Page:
Mayor looks more like a candidate


POSTED: Thursday, November 19, 2009

Mayor Mufi Hannemann took a step closer toward officially entering the race for governor last night as he hosted a $500-a-ticket fundraiser to fuel his campaign.

Hannemann wrapped up his speech by saying that while he has not yet made up his mind, U.S. Sen. Dan Inouye is lobbying him to run for governor.

“;There is no secret, my friends, and I will say it tonight that Senator Inouye is encouraging us to seek the top seat in Hawaii,”; Hannemann said.

Inouye's office did not respond to calls for comment.

Hannemann told the crowd at the Sheraton Waikiki that he is still waiting.

“;I am not going to declare tonight, the reason being I have unfinished business here at City Hall,”; he said. “;I am not ready yet to say the job is completed.”;

He told the crowd that the city's rail transit project is likely to bring in thousands of new construction jobs.

Appearing for Hannemann were Maui Mayor Charmaine Tavares and Big Island Mayor Billy Kenoi.

“;I got to say, 'Thank you, Mayor Mufi, for your leadership,'”; Kenoi said.

Co-chairman Dean Okimoto said the campaign had hoped to sell between 800 and 1,000 tickets.

“;I think we sold 1,000,”; Okimoto said, which translates to $500,000 grossed in a single night.

The campaign is considered exploratory but under state law is a functioning campaign for governor.

Hannemann has not officially declared his can- didacy.

However, his campaign has held 11 fundraisers, including the one last night, as well as gatherings in Los Angeles and Denver.

Guests last night could munch their way through preparations by some of Hawaii's high-profile chefs, including Russell Siu, Chai Chaowasaree, Roy Yamaguchi, Sam Choy, DK Kodama, and Goran Streng.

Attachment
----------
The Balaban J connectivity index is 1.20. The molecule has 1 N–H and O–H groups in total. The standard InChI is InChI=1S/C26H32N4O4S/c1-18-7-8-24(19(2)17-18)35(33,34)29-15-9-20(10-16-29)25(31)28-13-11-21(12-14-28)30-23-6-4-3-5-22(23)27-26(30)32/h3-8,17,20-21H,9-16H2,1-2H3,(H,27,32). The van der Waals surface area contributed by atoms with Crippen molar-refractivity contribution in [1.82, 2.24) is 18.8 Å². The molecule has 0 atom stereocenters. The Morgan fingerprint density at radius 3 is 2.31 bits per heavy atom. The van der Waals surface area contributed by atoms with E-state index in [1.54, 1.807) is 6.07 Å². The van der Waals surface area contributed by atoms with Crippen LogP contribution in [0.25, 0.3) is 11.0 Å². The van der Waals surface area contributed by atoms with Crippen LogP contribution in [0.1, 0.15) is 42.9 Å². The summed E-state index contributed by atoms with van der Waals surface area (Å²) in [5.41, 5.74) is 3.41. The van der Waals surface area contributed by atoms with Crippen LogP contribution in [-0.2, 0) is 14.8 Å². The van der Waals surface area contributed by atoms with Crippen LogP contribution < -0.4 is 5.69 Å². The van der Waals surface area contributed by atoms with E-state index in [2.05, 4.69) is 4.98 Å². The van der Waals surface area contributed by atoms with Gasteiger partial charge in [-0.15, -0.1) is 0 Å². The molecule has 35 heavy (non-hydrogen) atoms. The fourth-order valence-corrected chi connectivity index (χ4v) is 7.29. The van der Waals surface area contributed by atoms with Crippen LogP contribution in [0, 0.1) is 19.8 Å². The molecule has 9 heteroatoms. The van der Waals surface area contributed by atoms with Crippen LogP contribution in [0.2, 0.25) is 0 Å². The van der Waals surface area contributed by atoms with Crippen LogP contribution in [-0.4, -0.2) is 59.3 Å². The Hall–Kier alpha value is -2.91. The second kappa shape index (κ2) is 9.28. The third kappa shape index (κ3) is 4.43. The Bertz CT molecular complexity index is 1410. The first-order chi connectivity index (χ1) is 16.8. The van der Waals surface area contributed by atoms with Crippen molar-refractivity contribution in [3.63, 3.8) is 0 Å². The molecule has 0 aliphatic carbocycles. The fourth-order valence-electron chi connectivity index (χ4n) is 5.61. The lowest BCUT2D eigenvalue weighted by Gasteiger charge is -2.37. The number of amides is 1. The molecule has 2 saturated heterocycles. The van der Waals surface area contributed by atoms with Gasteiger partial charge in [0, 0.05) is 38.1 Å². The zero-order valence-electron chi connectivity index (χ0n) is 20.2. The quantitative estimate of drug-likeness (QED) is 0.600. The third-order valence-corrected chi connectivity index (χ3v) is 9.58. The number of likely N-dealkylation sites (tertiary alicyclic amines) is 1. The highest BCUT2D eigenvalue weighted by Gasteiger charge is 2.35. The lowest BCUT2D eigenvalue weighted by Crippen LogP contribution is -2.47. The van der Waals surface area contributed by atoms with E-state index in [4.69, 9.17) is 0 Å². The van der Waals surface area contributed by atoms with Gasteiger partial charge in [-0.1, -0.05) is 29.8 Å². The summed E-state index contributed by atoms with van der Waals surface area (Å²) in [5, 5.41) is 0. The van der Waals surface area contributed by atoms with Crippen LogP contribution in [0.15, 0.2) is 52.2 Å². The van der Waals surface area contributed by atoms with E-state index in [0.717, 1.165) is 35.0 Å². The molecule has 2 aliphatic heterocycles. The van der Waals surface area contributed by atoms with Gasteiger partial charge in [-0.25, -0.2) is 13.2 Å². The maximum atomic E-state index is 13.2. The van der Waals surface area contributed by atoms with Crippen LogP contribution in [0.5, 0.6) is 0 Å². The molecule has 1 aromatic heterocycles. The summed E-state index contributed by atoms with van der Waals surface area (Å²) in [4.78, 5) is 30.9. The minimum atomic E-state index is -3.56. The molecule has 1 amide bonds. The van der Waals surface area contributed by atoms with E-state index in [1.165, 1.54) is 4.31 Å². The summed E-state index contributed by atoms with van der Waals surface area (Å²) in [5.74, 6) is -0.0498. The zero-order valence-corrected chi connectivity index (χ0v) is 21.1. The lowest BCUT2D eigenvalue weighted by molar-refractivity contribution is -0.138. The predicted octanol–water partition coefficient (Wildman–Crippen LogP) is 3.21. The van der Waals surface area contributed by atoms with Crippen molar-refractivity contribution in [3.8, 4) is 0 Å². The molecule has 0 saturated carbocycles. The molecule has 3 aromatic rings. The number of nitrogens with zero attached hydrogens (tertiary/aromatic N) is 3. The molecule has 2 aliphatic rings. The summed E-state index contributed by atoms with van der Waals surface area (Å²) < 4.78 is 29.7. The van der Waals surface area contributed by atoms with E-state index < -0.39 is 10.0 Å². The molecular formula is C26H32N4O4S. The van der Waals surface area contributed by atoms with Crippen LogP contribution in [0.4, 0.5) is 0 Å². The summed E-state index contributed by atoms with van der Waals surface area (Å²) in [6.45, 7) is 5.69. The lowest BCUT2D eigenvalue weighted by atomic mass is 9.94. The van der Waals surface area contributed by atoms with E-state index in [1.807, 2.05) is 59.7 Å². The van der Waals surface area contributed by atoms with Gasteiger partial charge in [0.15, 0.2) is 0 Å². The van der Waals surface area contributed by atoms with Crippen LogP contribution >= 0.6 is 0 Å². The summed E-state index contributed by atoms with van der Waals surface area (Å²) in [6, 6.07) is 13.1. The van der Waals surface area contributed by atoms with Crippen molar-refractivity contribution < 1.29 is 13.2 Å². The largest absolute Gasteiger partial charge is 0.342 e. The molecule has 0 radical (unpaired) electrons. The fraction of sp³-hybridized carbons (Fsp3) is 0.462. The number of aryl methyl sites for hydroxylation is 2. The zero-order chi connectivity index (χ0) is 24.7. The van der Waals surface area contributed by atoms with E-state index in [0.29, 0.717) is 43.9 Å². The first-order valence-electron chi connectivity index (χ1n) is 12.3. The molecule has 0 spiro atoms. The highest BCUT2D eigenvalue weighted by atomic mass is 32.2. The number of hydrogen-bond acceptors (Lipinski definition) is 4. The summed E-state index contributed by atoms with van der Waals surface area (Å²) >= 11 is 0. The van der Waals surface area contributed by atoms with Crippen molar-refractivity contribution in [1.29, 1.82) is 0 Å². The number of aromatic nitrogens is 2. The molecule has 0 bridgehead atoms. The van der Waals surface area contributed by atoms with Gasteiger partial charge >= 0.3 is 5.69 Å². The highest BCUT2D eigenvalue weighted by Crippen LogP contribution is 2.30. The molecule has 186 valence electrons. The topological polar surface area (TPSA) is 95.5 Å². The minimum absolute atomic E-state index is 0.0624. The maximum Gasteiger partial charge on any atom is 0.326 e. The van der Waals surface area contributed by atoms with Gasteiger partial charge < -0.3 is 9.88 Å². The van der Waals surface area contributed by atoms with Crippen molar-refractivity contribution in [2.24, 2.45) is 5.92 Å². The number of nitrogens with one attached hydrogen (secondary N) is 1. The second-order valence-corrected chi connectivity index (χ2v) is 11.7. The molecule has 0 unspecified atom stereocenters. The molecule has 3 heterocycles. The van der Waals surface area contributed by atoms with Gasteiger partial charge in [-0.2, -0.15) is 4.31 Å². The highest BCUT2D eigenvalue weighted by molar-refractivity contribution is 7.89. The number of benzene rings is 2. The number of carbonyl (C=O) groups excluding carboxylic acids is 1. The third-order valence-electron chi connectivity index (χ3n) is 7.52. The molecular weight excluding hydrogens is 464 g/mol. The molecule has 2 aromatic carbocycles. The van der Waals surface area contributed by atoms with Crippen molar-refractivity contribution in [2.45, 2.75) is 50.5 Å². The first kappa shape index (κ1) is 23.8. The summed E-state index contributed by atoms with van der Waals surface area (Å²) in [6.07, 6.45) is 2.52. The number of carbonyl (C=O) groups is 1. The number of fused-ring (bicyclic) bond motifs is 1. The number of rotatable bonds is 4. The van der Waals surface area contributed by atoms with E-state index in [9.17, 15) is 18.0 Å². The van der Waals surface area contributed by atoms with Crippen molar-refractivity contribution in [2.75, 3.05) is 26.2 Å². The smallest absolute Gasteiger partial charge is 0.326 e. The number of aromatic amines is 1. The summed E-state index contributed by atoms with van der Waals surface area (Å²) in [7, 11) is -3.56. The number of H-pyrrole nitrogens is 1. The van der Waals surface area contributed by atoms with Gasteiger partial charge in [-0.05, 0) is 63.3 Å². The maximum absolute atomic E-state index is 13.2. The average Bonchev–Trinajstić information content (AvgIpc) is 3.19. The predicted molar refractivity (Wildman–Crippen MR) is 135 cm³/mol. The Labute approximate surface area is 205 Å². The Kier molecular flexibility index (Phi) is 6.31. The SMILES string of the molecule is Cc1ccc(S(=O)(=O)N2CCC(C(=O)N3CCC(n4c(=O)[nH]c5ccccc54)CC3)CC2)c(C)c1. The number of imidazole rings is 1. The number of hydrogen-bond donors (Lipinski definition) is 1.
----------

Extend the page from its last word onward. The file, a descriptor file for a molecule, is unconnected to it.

At the end of July, Hannemann listed campaign contributions of $1.2 million.

In comparison, U.S. Rep. Neil Abercrombie, Hannemann's would-be Democratic primary opponent, has reported raising $489,000.

Abercrombie declared his candidacy last spring.

Hannemann's campaign Web page lists various groups of supporters, including “;Engineers for Mufi”; with 187 names and “;Women for Mufi”; with 110 supporters.

The main roster of supporters is an A-list of business and community leaders, ranging from Walter Dods, a longtime Honolulu banker and part of the local political brain trust for Inouye and former Gov. George Ariyoshi, to Russell Okata, the local Democratic Party national committeeman and retired Hawaii Government Employees Association executive director.

Hannemann's campaign also lists some prominent Republicans as supporters, including former City Councilman John Henry Felix, restaurant businessman Eddie Flores and Stuart Ho.

Hannemann ran unsuccessfully for Congress in 1986 and 1990 and for mayor in 2000.

In 2004, he won the mayor's race and was re-elected in 2008, carefully noting that he might leave office to run for another political post.